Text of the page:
Is it accessible such that parents and students can make a connection to the learning? Learning can be captured through pictures, notes, videos and uploaded documents. Consider what form will give your parents and students the best access to the learning. What type of documentation will make the learning visible for a particular family? Parents who speak a language other than English may benefit from more pictures, mastery scale with symbols and concise feedback. Where technology access is limited outside of school, teachers might consider organizing portfolios where reports can be easily generated and printed. I recommend listening to the FreshGrade assessment and reporting webinar for more information about generating reports. With the proper organization, reports can be generated at any time to summarize the learning objectives and assessment of a personalized portfolio within minutes.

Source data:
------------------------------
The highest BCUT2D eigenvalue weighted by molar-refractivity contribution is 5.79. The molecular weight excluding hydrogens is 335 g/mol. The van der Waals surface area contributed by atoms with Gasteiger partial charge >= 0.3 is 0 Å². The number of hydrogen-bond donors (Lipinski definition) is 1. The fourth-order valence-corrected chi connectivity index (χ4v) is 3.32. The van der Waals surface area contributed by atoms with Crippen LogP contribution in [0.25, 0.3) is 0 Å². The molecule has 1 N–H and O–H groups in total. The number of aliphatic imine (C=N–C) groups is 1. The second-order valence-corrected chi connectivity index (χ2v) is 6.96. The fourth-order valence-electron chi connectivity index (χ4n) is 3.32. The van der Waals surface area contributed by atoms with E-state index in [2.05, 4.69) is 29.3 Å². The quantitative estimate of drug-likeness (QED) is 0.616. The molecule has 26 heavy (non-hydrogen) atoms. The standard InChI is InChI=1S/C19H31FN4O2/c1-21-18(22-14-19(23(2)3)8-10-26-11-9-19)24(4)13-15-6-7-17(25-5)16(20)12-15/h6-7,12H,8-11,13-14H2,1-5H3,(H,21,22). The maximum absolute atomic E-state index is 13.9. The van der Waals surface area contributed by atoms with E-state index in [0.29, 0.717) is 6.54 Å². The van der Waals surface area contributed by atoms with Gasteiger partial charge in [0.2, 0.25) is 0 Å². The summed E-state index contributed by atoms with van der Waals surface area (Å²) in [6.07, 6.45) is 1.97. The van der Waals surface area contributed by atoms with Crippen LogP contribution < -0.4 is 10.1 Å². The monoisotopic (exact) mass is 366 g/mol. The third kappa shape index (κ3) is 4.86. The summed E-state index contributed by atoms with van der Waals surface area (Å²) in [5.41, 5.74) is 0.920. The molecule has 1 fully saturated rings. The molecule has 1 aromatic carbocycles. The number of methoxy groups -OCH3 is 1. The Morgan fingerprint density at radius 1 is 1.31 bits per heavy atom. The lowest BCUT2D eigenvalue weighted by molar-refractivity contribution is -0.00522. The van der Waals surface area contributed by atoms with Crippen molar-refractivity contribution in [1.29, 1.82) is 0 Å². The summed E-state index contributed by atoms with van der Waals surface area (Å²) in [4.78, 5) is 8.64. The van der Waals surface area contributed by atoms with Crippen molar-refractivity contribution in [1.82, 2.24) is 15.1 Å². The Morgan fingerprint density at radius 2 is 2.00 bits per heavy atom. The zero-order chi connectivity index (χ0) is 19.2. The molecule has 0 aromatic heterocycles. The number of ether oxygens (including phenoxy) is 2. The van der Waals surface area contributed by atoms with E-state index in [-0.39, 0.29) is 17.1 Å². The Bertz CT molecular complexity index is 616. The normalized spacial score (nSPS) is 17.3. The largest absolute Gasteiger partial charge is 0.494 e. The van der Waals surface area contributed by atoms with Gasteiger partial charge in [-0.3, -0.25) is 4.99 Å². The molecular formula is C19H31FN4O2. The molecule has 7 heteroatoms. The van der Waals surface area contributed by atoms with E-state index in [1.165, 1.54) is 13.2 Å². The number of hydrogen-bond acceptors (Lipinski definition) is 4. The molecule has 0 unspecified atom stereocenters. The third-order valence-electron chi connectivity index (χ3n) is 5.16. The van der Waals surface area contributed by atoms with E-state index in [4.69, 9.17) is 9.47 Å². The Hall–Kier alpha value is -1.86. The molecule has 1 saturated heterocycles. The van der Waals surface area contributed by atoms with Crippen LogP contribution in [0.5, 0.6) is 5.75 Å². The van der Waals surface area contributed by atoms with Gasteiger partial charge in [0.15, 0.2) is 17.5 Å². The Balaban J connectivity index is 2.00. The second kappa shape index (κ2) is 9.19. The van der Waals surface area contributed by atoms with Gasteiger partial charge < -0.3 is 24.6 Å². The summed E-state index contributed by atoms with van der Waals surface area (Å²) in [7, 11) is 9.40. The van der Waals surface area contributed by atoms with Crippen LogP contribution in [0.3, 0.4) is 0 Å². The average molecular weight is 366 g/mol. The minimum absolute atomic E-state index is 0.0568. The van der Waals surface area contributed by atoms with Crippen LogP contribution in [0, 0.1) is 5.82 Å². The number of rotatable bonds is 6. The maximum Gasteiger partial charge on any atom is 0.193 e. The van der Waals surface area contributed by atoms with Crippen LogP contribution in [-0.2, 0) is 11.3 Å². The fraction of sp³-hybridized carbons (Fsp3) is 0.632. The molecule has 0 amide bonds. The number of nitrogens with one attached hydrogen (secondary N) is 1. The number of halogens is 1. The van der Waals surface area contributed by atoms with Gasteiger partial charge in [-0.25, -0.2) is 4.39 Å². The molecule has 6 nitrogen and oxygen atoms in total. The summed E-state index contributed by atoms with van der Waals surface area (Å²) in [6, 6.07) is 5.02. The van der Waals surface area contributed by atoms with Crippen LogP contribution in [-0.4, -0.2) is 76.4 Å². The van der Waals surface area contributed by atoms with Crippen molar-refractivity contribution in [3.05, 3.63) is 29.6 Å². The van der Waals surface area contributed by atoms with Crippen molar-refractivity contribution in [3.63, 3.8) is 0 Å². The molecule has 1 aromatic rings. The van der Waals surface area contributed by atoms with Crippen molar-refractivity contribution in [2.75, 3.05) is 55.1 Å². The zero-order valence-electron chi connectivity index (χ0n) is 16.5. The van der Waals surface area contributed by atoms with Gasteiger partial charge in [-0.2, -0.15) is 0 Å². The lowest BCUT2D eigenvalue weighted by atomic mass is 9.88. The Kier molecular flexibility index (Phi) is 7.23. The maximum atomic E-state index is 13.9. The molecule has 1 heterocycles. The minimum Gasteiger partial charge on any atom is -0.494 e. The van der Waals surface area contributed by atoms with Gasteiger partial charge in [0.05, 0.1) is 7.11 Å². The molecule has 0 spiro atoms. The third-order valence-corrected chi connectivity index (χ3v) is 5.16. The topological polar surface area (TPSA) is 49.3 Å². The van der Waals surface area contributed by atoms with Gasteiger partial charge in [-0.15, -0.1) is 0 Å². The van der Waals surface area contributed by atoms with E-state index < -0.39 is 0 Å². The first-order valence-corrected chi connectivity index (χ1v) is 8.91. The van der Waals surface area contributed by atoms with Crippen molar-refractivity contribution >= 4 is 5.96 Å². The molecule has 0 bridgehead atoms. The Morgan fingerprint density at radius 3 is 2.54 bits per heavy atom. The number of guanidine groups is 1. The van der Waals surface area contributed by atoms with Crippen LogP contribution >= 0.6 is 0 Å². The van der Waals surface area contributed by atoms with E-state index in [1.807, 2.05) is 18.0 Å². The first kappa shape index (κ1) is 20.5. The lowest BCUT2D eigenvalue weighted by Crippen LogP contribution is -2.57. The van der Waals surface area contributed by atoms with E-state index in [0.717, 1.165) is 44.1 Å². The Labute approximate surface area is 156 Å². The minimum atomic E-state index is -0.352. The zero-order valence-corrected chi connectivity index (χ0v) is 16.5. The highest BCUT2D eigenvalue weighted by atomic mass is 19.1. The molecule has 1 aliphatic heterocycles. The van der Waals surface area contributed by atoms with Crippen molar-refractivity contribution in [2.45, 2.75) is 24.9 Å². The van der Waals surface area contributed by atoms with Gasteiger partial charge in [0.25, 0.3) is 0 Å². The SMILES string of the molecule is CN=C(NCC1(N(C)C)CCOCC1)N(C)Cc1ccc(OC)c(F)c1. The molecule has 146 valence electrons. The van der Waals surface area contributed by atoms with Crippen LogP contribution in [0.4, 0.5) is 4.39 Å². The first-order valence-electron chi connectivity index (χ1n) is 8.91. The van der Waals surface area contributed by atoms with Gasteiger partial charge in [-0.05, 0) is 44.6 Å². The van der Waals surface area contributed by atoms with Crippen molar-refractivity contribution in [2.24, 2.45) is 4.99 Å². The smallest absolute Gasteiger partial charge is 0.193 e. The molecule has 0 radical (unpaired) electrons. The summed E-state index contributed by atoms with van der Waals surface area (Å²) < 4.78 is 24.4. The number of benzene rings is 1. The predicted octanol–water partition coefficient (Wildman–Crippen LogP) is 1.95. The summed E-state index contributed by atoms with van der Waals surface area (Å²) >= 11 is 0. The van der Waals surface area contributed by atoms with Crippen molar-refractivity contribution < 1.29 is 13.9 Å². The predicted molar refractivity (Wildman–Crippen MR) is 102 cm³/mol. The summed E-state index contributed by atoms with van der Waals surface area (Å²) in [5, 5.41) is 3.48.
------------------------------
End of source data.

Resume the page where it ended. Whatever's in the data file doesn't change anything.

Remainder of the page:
Is it meaningful and/or engaging? A quality digital portfolio is personalized and reflects student ownership. When students know what they need to do to be successful they will be more engaged in learning. Consider adding performance standards, criteria and rubrics to the activity description or as a resource. Giving students the opportunity to contribute to their portfolio can be very powerful. For example, teachers can create a quick add to post an essential question to all portfolios. Students can then add their feedback in various ways over time and the teacher can add comments and suggestions to guide the learning. The student app is a simple platform and has proven to be user friendly for even our youngest students to capture their learning. Consider asking students to take a picture of the writing work they are most proud of for example. This allows students to reflect on their learning and include a picture across learning areas and formats.